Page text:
The history and legacy of the African American community in Eugene dates back to at least the 1890s. Now, there’s an effort to preserve the historic property of one Black family in particular – the Mims.
The Mims family and the Eugene-Springfield NAACP are working to keep the history of one of the first Black families in area alive. Right now, the Mims Houses are on the Eugene Historical Register and National Historic Registry.
“But neither one of those protects the houses and the property from being demolished,” says Willie Mims, the son of C.B. and Annie D. Mims.
His family’s house was a place where Black travelers would stay when they were passing through town in the 1940s. Jazz greats Ella Fitzgerald and Louis Armstrong stayed here at a time when Black people weren’t welcome in the city. Here’s Willie again.
“The main thing is this property is significant not just to my family," Mims says. "It is very significant to the Black community and the history of the Black community in this community. So trying to protect the property any way, however or whenever that we can, we should do that.”
Earlier this year, the Mims family launched a GoFundMe campaign to raise 56-thousand dollars to save the houses. The funds would have paid for a city-administered process to designate the properties as an S-H Historic Zone.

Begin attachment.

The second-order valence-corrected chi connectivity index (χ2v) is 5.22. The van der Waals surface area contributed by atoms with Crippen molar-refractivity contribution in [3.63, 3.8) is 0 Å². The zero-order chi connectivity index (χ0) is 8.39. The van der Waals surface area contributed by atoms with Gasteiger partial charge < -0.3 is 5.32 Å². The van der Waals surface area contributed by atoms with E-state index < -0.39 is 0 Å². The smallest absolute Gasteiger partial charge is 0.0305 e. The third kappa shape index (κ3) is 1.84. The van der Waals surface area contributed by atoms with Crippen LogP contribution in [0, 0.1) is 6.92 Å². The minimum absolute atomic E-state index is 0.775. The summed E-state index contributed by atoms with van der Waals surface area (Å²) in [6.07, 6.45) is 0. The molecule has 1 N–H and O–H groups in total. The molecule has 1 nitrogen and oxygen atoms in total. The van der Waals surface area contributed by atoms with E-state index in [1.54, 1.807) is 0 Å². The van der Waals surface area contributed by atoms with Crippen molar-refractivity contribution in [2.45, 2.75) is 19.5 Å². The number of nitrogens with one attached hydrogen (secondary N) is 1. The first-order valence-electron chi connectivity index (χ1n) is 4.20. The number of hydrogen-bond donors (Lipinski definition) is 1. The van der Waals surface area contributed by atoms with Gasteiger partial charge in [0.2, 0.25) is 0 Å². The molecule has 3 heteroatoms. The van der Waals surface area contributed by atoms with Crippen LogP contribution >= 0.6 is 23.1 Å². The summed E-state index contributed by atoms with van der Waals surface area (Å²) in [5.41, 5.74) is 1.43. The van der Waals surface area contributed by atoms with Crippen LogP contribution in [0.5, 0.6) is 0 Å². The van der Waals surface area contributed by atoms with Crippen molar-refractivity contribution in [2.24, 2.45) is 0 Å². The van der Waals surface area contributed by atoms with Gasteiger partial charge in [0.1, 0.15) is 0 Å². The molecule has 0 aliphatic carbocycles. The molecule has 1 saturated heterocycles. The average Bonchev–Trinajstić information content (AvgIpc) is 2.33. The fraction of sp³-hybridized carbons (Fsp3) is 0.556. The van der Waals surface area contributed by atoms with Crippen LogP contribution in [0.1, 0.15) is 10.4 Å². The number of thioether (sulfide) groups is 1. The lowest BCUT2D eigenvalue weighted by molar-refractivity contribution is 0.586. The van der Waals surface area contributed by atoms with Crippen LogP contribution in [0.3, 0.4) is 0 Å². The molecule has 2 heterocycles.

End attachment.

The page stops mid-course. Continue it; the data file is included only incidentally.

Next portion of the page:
But that would have been an expensive and heavy lift for the Mims, who are getting older. The designation would have required getting the property up to code and improving its accessibility.
The Eugene-Springfield NAACP currently runs its operations out of one of the homes. The organization’s president Eric Richardson says they’re still looking for ways to improve the property.
“There’s still work so be done so right now we have one particular grant that we’re putting out and so we’re hoping to, with that grant, do some leveling on the house," Richardson says. "We’re just going to be concentrating on the leveling of the house right now although we do have a bigger plan for the property.”
Richardson says there’s room to imagine the role the Mims house could play in the future. That could be to transform the space into a museum-community center hybrid.
Richardson says that by the end of 20-18, they hope to install solar lighting and improving its parking lot. They’ll also continue sharing Black American history in Eugene.